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Mobile Payments, are they secure?

With Apple Pay's UK arrival, many have raised questions over the security behind mobile payments.

By Cbr Rolling Blog

Mobile payments are expected to grow exponentially in the coming years. Recent research has revealed that more than 31 million (92%) of UK mobile users will make payments with their mobile device in 2015. With the launch of contactless payments across the UK and trailblazers like TFL accepting contactless payments for travel across the entire TFL network, everyone is becoming more and more familiar with the technology.

With Apple Pay launching in the UK this week, the idea of not having to dig into our wallets or purses for a card is becoming a reality. With phones usually in hand as we queue (heaven forbid we might strike up a conversation with another customer) all we have to do is touch our phone to the reader and we can walk away, without even looking up from Candy Crush! However, there are a number of security issues to overcome before mobile payments hit the mainstream.

Unlike mobile phones, there is inherent security built into your contactless card. Encryption, secure communication between your card and the terminal, as well as additional protections all ensure your data is not compromised. One of the main features is the Secure Cryptographic Element (SE) which is built into the chip on your card. This is used to make sure your details are safe during the transaction.

Apple v Android

With this in mind, Apple has included a Secure Element in their Apple Pay solution in the iPhone 6, iPhone 6+ and the Apple Watch. As Apple claims, on the Secure Element your token and its accompanying cryptogram are "isolated from iOS, never stored on Apple Pay servers, and never backed up to iCloud. Because this number is unique and different from usual credit or debit card numbers, your bank can prevent its use on a magnetic stripe card, over the phone, or on websites."

However, what happens in the fragmented world of Android and Windows where the phones are made by a multitude of companies? These phones typically do not include a SE, as each manufacturer would use their own hardware and it would be very difficult to include the required software libraries in the OS for all these different models.

Initially, the idea of using SIM cards to verify payments was put forward. In principle, this was a good solution; Everyone has a SIM card, it can be used to store cryptographic keys, and can be called upon by the mobile payment app when it is needed at the time of payment. Most importantly it can be isolated from the OS, and any potential malware that could infect the device. Unfortunately the MNOs (Mobile Network Operators) own the SIM card and control the allocation of these and what software can be installed on them. In a time when their revenues are in decline, with huge consolidation in their market, they wanted a piece of the mobile payments pie. As a result, the SIM approach never really took off, such as Barclays Quick Tap which was closed last year.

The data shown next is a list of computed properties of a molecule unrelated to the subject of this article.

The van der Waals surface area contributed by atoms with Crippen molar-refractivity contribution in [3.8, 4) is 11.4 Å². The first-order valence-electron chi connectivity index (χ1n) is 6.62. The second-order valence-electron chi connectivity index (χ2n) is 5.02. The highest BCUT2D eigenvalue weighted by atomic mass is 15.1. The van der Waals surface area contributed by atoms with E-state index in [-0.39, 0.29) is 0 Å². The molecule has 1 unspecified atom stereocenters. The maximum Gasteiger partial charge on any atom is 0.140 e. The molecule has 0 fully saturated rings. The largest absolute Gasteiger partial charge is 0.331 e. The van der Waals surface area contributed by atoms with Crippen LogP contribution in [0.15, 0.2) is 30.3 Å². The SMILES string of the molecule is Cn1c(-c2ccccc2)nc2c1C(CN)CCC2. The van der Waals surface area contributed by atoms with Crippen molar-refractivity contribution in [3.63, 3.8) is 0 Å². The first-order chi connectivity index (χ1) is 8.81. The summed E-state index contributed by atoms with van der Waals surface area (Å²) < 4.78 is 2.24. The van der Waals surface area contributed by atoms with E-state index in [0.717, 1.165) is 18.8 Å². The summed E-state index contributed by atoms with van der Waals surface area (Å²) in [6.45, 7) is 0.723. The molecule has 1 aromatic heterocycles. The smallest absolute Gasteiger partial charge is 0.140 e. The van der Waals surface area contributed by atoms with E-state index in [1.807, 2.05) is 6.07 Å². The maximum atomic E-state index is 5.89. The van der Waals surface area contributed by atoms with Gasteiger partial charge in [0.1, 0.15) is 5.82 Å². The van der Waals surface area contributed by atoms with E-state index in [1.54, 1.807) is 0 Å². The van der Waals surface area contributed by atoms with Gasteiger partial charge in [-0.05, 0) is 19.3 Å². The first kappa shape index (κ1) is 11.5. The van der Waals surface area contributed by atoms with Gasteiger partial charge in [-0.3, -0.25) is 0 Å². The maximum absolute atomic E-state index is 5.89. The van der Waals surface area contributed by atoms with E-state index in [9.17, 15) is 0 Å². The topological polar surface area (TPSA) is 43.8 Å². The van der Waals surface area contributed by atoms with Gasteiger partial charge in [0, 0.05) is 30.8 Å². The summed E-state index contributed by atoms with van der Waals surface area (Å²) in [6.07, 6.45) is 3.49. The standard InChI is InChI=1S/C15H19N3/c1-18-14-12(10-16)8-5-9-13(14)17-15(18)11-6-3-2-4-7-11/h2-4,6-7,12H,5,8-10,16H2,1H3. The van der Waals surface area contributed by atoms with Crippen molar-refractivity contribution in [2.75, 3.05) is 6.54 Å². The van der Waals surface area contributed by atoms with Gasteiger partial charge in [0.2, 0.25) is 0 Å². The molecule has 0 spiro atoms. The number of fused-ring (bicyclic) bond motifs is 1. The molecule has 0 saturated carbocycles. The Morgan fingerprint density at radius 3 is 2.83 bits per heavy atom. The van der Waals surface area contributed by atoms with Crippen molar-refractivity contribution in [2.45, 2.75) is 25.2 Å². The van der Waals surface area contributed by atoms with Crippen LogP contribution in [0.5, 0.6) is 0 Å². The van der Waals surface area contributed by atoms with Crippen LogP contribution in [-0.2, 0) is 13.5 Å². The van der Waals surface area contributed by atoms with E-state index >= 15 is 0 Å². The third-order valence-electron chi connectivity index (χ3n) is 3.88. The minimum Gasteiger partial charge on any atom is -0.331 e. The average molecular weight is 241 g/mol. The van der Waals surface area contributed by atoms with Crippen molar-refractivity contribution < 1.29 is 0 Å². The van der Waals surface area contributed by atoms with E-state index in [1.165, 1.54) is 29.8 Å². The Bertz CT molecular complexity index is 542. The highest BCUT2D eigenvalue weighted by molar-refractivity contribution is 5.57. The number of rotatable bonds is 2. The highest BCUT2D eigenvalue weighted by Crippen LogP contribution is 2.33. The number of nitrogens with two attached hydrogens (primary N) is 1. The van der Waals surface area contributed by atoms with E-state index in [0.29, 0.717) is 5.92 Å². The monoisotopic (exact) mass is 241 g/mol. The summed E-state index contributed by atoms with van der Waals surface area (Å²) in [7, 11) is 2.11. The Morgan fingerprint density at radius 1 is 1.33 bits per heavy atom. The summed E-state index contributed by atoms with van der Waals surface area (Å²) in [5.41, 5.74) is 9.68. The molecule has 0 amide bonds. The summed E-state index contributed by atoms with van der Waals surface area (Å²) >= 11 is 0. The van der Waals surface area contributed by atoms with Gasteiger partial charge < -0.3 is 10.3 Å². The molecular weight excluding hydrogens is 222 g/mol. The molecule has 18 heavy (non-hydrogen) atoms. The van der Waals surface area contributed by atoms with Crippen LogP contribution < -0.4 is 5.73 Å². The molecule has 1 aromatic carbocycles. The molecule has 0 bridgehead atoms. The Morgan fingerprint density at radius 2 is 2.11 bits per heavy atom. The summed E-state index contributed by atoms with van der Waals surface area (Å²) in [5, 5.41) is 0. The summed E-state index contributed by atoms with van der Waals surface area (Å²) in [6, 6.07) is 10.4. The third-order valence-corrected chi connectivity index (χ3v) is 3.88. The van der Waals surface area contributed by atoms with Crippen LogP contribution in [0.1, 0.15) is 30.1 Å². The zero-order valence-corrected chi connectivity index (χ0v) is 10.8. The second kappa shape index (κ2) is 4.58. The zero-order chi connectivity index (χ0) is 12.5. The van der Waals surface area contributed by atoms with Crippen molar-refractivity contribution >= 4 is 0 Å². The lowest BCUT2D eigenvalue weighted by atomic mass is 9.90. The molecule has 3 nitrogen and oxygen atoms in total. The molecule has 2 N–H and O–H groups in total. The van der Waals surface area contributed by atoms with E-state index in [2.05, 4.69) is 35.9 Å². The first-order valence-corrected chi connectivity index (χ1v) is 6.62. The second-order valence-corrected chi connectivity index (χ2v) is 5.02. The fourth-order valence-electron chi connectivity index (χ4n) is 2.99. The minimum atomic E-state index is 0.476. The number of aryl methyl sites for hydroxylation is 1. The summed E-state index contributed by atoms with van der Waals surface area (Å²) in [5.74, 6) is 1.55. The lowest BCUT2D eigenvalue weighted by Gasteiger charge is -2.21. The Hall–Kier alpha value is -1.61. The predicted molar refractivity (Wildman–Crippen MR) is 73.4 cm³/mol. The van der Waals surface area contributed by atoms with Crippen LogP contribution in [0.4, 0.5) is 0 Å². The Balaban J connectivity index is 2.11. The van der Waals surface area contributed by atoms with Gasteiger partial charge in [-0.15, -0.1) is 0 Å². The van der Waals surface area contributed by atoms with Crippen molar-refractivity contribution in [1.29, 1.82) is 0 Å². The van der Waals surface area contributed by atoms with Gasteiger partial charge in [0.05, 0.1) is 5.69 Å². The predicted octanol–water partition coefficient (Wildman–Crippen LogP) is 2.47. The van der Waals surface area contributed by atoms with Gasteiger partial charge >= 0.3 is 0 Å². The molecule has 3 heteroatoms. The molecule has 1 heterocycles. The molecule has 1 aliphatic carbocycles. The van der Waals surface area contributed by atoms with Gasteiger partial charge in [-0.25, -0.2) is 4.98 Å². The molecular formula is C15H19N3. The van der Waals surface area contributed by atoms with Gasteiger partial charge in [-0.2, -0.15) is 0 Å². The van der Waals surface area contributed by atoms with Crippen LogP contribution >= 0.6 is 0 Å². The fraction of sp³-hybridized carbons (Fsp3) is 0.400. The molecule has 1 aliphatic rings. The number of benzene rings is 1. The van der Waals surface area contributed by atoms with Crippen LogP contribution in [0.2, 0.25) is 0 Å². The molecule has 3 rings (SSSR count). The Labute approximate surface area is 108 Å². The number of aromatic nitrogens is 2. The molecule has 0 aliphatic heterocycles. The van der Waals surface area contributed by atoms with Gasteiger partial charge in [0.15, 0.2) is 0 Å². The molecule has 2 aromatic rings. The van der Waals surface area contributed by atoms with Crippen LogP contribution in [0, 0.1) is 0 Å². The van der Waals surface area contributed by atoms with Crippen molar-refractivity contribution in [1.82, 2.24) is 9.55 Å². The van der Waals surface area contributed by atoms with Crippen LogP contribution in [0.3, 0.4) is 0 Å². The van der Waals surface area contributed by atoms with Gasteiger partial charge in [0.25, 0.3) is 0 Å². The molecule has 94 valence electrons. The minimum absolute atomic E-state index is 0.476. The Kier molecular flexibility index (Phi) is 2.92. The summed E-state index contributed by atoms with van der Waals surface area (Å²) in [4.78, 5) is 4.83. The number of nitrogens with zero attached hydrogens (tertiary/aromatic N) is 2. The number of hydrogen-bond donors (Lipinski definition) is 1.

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Solution? Google IT

Enter Google, the owner of the most widely deployed operating system for mobile devices on the planet, Android. They have devised a potential solution. They have developed a software based system of emulating a SE (Secure Element) on a device which has none. This is called HCE, (Host Card Emulation) and makes a mobile phone act like a smart card. This allows, for example, a mobile phone to be used in a payment transaction at point-of-sale instead of a contactless smart card.

Based on this, you’d think Android’s solution would be a game changer, making mobile payments available to everyone, not just owners of Apple Phones! However, if you dig a little deeper, all may not be as it seems. Android is widely reported as the most infected mobile OS in use at the moment – a recent report by Symantec says that 1 in 5 Android apps contain Malware. This HCE solution is based in software and is accessible from the main OS through a series of API calls. If we have learned anything from recent cyber security breaches, it has to be that anything running software is vulnerable.

Bank on innovation

So what can be done? Currently the liability of a fraudulent payment remains with the card issuer, which in most cases is your bank. As a result, banks are looking at ways for users to use their online banking app to pay directly from their account, bypassing the need for an intermediary service.

For this to be effective, user behaviour must be taken in to account as much as the technology, for the reasons detailed above. Out of band device identification would also need considering as well as additional information points to flag any suspect transactions – all without hindering the customer experience. For example, the mobile payments application should be able to monitor the status of the device, checking for malware or other suspicious behaviour that may be manipulating the HCE process to steal data. The app could then send this information, outside the payment process via the device’s internet connection, to the issuer. Here the validity of the transaction could be determined using historic usage patterns, device fingerprinting and so on.

Regardless of the chosen approach or solution, it is this level of innovation and attention to security which providers need to show to ensure our transition to advanced mobile payments is a smooth and secure one.

 

By Gary Newe, Technical Director, F5 Networks

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